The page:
Spontaneous Combustion and the Weekly Grind

By Mark A. Taylor

It’s easy to take for granted the creativity of others, especially those who must produce content on a schedule.

Preachers, for example, stand to speak every week, some of them several times every week.

Teachers fill class periods, sometimes with the overflow of their study, some of them by reading just ahead of their students in the textbook.

Newspaper columnists and magazine writers must achieve a specific word count on deadline.

Many who benefit from such output think it comes easily. But Rob Bell, speaking this April at the Festival of Faith and Writing at Calvin College in Grand Rapids, knows different.

“There’s a romanticism about writing,” the preacher and filmmaker and best-selling author told his audience. “But writing is just pure, undiluted slog.”

I’m reminded of my encouragement to a preacher friend, a great communicator who should be an author. “But writing comes so slowly for me,” he said. “It takes me all morning just to produce my church paper column.”

“That’s about normal,” I said. “I spend several hours writing my weekly column, too.”

He sent me an e-mail the next day. “I’ve been thinking about what you said. I’ve decided you must not be a very good writer, either!”

Of course, time spent does not guarantee quality generated. Artists touch the hearts of their audience when they reveal something from their own soul. “We do the work because there’s something inside of us we must get out,” Bell said. “And if we don’t get it out we’re going to spontaneously combust.”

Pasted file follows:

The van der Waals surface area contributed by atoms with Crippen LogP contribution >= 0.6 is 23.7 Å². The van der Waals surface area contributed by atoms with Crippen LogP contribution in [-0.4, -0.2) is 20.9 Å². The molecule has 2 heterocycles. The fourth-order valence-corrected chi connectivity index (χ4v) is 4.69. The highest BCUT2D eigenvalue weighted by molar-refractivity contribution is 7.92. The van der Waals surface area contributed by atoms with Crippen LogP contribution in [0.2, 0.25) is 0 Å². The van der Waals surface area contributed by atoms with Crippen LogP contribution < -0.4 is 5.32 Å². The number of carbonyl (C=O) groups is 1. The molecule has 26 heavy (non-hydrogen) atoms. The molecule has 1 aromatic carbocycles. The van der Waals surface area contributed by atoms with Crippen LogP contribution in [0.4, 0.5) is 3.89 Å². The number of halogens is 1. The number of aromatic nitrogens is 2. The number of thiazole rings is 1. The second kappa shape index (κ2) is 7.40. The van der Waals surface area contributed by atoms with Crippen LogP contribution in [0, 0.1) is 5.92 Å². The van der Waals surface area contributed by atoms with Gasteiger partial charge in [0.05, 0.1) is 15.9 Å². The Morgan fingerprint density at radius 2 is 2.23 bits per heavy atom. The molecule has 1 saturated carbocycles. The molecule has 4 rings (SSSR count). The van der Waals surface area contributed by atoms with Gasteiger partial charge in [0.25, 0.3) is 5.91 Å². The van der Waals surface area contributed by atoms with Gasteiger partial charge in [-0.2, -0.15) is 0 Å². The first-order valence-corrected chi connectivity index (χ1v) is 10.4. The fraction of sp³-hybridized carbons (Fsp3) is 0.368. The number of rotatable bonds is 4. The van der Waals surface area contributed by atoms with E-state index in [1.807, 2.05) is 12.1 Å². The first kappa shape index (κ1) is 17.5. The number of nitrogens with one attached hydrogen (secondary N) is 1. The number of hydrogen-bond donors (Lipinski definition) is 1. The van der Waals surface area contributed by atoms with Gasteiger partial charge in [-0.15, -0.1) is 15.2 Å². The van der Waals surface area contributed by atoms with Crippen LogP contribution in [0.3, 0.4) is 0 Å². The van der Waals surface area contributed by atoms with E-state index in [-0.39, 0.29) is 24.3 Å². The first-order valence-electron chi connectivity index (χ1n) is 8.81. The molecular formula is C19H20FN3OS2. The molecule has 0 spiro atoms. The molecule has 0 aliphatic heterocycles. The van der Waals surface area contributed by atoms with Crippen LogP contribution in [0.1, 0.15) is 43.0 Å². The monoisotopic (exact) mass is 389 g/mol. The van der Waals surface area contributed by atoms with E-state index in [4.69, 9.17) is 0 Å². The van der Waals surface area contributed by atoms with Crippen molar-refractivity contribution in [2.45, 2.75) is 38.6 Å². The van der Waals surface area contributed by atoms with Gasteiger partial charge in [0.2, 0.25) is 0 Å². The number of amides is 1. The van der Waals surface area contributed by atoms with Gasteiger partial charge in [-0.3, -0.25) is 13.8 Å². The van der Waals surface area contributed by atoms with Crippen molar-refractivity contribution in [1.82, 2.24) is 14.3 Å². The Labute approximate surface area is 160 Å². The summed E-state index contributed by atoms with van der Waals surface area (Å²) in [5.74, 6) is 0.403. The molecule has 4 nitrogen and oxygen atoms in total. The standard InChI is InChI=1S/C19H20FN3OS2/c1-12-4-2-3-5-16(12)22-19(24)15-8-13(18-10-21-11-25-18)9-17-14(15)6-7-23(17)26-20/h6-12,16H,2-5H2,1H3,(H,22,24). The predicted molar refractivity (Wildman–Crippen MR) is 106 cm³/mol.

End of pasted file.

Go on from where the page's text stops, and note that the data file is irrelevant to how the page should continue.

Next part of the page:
His standard for creative output: “What is it that, if you don’t do it, you’ll blow up?”

If he speaks with preachers about their sermons, Bell asks them, “Why should I care about what you’re saying? What do you have to say or it will kill you?”

I remember a mentor who told prospective Bible-college students, “If you can do anything other than preach, you should.”

Some preachers heed that advice later in the game, as they walk away from what they had thought was their calling. Perhaps more of them would stick with it if they were constantly discovering new wonders in their own interactions with God’s Word and the world: truth too precious to suppress, energy too vibrant to conceal.

And anyone can experience his or her calling with joy by applying Bell’s advice to writers: “It only works if you give yourself to it.”

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